Lambda Adaptive Multi-Band Deblending Algorithm in R
Data Release coming soon
The LDR is a public release of consistent 21-band photometry, for 221,369 sources in the GAMA Equatorial fields, measured using the LAMBDAR program. LDR photometry is currently being processed through GAMA's internal QC, and will become available in the coming weeks.
Accepted for Publication in MNRAS. Pre-print available on ArXiv.
Documentation in progress
View the current version here.
LAMBDAR (Lambda Adaptive Multi-Band Deblending Algorithm in R) is a procedure for measuring the fluxes of galaxies in an arbitrary FITS image, covering an arbitrary photometric wave-band, when provided all parameters needed to construct galactic apertures at the required locations. The motivation for the creation of this program is the determination of multi-band matched aperture galactic photometry. Through sophisticated matched aperture photometry, it is possible to develop robust Spectral Energy Distributions (SEDs) and accurately establish the physical properties of galactic objects. This code is based primarily on a program written by Dr Nathan Bourne, which was designed for determining galactic fluxes in low resolution Herschel images. The code has been developed primarily by the Author, and in close collaboration with Dr Aaron Robotham. The Author welcomes any comments/criticisms/suggestions and encourages users to pass on any of the above through the repository page on GitHub or directly via .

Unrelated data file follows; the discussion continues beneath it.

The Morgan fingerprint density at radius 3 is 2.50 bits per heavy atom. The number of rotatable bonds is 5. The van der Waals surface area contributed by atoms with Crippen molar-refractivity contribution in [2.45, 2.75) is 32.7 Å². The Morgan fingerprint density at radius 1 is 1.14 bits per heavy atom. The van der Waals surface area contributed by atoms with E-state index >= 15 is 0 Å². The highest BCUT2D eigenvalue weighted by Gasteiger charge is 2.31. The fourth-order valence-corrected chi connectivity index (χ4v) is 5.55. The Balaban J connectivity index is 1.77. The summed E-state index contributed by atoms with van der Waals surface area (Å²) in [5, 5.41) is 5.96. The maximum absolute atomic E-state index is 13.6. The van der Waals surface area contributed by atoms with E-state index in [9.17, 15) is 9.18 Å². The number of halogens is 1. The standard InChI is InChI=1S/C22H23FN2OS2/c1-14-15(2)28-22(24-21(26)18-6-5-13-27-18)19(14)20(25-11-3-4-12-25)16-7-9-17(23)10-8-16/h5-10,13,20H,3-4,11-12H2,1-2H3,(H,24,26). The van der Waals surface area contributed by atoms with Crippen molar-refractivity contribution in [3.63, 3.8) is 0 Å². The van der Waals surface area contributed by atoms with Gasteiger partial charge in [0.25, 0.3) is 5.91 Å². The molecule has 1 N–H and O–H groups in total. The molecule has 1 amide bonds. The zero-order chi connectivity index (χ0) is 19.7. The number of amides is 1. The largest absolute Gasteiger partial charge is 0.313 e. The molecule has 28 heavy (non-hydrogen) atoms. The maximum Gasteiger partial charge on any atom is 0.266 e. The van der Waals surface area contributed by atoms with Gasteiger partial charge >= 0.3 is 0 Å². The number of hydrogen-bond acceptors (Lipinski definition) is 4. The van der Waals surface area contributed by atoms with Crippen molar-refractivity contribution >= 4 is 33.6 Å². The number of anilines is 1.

The panchromatic SEDs of GAMA object G574689. The grey SED is as determined when using photometry from the PDR catalogue, while the coloured lines show the SED fit to photometry returned by lambdar. Note that after our procedure, the aperture used for all bands is consistent (shown in the inset image) and the photometry is therefore also consistent. Here the LDR photometry is in black, model photometry is in green, unobscured SED is in blue, and the obscured SED is in red. The inset is an RGB cutout using the viking H - sdss i - sdss g bands. Taken from Wright et. al. (2016).